Kate adds: “I also took mime classes with Adam Darius, who was a genius, and I learned so much from him as well.
“I completed my schooling but it was only when I left school that I realised how much freedom there was to express myself. School was good, but inhibiting. Music and performance was my freedom.”
It was in 1978 that Kate became an international star when her epic song, Wuthering Heights, was released and soared to the top of the music charts, remaining at No 1 for an entire month.
“It was an amazing time but also a very busy one because I was suddenly being asked for TV appearances and interviews. It was breathtaking but I was again well supported and didn’t get caught in a stampede.
“It taught me a lot too – to do things at my own pace rather than try to keep up with the demands of everyone else.
“I became quickly aware of the outside pressures of being famous affecting my work. It seemed ironic that I was expected to do interviews and television, which took me away from my work.”
It is fair to say that Kate has always been her own person and there have been long gaps between her recording sessions and personal appearances.
“I like to get things right and I don’t dwell in the past, I am always looking at doing something new and it doesn’t just happen when you want it to.
“I am flattered when people say they are looking forward to the next album or whatever, but I don’t record for the sake of it; I want it always to be special.”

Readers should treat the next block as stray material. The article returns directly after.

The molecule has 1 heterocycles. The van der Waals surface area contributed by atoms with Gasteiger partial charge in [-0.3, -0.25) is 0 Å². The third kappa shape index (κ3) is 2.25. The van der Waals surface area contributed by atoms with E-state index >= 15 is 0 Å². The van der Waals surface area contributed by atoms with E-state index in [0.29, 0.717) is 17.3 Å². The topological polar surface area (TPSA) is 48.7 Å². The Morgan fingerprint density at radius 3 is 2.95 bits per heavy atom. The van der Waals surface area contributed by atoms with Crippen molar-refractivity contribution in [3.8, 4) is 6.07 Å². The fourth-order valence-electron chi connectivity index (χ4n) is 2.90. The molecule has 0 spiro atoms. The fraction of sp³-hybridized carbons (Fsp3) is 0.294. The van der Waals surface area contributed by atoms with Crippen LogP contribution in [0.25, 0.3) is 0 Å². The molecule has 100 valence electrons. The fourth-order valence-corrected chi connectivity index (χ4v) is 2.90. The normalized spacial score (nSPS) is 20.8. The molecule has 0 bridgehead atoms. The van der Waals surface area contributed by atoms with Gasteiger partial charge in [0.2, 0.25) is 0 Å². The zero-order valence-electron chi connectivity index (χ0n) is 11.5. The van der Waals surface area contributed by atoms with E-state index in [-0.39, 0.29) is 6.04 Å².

She adds: “It’s a bit like acting. I like acting, but I never wanted to be an actress.
“I just wanted to be the best I could and when you make a music video I like it to tell a story, to reflect the song rather than just be a lot of photo shots strung together with no particular plan.
“It surprises people that I don’t listen to my old stuff. The truth is that I don’t listen to much music at all, although I love music. I don’t want my previous work to influence what I do next so I don’t listen to it.
“I am more likely to watch a film for relaxation, preferably with the family. I am an avid reader too, especially the classics.
“I read and ponder everything, some books have quite a profound effect on me.”
Kate, who has a son Bertie, fathered by guitarist Dan McIntosh, whom she married in 1992, is a vegetarian. “I haven’t always been but I made the choice myself,” she tells me.
“I just decided one day that I didn’t want an animal to be killed just so that I could eat it. That was it. I have never eaten meat since. I like to make my own decisions.”
Her work meant that Kate had to move from Kent but she still has family in the county and has not become a stranger.
“I don’t think I could ever forget growing up in Kent; it has played a part in making me what I am. A lot of musical talent has come from Kent in the past and almost certainly will continue to do so.
“Maybe there is something in the air or just the Kent approach to life. I certainly enjoyed growing up in the county and I am always happy to tell people that this is where it all started for me. I am still a Kent girl at heart.”
So, it all began in Bexleyheath for Kate Bush, who went on to achieve her own ‘wuthering heights’ as a music superstar.